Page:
Help me - am I stupid


I bought a cd player recently - a a CAyin CS55 CD - I got it with the option allowing music from a computer - ie - it is a DAC. 

now it says in the manual it can take up to 24bit 192 KHZ files but not DSD

what does that mean and where can I get the best quality downloads.

thanks


lohanimal
It means that downloaded hi-res tracks up to 24-bit/192kHz from HDtracks can be played through this DAC.  This includes capability for all lower sample-rates including CD quality at 16-bit/44.1kHz.  They often have sales, up to 20% off, so look for those.  I would recommend FLAC or wav format for your downloads.

Playing back from a Computer using USB is easy, but in order get the best sound quality, I highly recommend Amarra playvback software on Mac or Audirvana on PC.  JRiver also works on PC.

Steve N.

Empirical Audio
I think the OP is asking, What is a DSD download, and how  come my CDP/DAC can’t handle it?
  First and foremost, don’t worry as there are not many DSD downloads available.  Steve is reassuring you that there is still plenty of high resolution music available to download and suggesting one well regarded site to obtain it.
  A digital waveform can be decoded in one of two ways: PCM, or Pulse Code Modulation, or Direct Stream Digital— DSD.  There are many people here better qualified than me to explain the differences, so either wait for them to show up here or do a search.  As I understand it, DSD samples 1 bit of data, something like 2.6 million times.  The much more commonly used PCM samples a “pulse” of bits, varying between 14 and 32 bits in length (most commonly 16, the ‘Redbook’ CD standard).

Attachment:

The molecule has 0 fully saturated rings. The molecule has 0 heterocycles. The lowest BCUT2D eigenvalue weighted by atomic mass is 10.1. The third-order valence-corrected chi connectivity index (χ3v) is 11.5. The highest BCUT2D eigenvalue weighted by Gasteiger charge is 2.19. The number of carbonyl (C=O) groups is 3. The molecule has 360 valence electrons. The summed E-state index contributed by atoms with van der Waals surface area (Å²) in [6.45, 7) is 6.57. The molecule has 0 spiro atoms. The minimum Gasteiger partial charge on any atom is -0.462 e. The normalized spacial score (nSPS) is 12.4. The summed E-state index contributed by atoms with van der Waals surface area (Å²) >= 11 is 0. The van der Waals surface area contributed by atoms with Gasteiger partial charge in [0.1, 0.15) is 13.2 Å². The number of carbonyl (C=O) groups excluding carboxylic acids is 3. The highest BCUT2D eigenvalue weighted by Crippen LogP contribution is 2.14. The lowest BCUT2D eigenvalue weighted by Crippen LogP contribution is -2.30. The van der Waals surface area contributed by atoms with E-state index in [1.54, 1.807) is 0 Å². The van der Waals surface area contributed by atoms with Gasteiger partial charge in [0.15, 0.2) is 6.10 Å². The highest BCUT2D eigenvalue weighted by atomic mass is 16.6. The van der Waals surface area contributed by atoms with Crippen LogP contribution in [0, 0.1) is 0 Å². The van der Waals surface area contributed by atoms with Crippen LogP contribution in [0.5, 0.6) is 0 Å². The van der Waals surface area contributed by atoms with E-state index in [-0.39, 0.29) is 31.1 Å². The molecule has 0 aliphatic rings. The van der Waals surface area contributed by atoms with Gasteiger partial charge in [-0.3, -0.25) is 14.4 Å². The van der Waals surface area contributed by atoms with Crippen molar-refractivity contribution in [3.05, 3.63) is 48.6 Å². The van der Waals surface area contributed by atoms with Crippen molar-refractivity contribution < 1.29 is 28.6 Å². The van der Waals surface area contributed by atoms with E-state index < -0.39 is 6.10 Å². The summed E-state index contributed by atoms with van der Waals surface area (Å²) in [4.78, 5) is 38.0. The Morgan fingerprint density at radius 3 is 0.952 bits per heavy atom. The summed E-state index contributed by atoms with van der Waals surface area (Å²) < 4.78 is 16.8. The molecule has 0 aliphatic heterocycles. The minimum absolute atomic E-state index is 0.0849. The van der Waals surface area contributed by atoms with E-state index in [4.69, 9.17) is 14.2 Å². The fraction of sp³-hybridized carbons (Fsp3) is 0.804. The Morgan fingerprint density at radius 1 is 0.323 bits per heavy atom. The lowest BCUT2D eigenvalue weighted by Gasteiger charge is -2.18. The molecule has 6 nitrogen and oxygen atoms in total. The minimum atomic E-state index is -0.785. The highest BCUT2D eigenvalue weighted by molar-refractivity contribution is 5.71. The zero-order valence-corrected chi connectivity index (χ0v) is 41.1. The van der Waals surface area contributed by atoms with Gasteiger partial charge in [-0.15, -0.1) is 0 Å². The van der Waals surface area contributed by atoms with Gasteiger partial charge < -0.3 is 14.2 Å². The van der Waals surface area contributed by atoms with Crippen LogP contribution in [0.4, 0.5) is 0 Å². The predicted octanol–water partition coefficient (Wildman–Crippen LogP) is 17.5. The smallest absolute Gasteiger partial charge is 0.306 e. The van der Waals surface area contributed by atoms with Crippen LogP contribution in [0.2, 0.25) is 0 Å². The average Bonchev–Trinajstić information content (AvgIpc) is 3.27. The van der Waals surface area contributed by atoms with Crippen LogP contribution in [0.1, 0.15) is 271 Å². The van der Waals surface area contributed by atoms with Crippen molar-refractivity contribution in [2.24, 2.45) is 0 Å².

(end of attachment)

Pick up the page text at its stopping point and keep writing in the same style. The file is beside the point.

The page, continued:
DSD is used in SACD and some downloads.  Some audiophiles including yours truly greatly prefer it to PCM, but do to liscensing issues with Sony, the inventors of DSD, it isn’t widely used.  Meanwhile, high Resolution PCM, such as the ones referenced by Steve, sound pretty damn good
Well guys - I am a vinyl man - but am getting sick and tired of the continuous price hikes for every decreasing quality of LP's - so I bought a decent CD player that had the DAC input option - it's a cayin CDs 55T.
One of my other questions that both the guys who have answered may probably help with is this?

1. I get High res if the original recording was in high res, or if taken of master tape in high res - but what is the point in upsampling?
2. How do we know what resolution something was recorded in in the first place?
3. any point in going above 96 KHZ
1) Upsampling helps by lessening the need for steep filters (for CD quality, filtering out everything over 22050Hz), it can also help reduce jitter depending on the implementation. Many DACs do this natively, so I wouldn’t do it on your own.

2) You can’t know what the original master track was done at, but it really shouldn’t matter. However, there are instances of sites selling copies higher than the master is in.

3) No, ~100kHz is the limit for peak performance for a DAC, Benchmark actually downconverts 192kHz files in order to get better performance (you can’t hear above 20kHz anyway so you won’t notice the difference).

That being said, and I’ve argued with a few people hear, DSD has no benefits that I know of and there is no need to go higher than 44100Hz as most DACs upsample themselves and better ones deal with intersample overs. And unless you have a dead (heavily treated) space, there is no benefit to listening to 24Bit, especially if we are talking 16Bit that has been dithered and noise-shaped.  

For fun, try and see if you can tell 16Bit apart from 8Bit with music playing. Now, that’s to show that music can do well in masking a high noise floor, but that’s not to say you can’t tell the difference between 16Bit and 8Bit when music isn’t playing, check this out, you can clearly hear that 8Bit is much worse, the site also lets you hear what dithering and noise-shaping does (keep in mind it’s demoing it for 8Bit).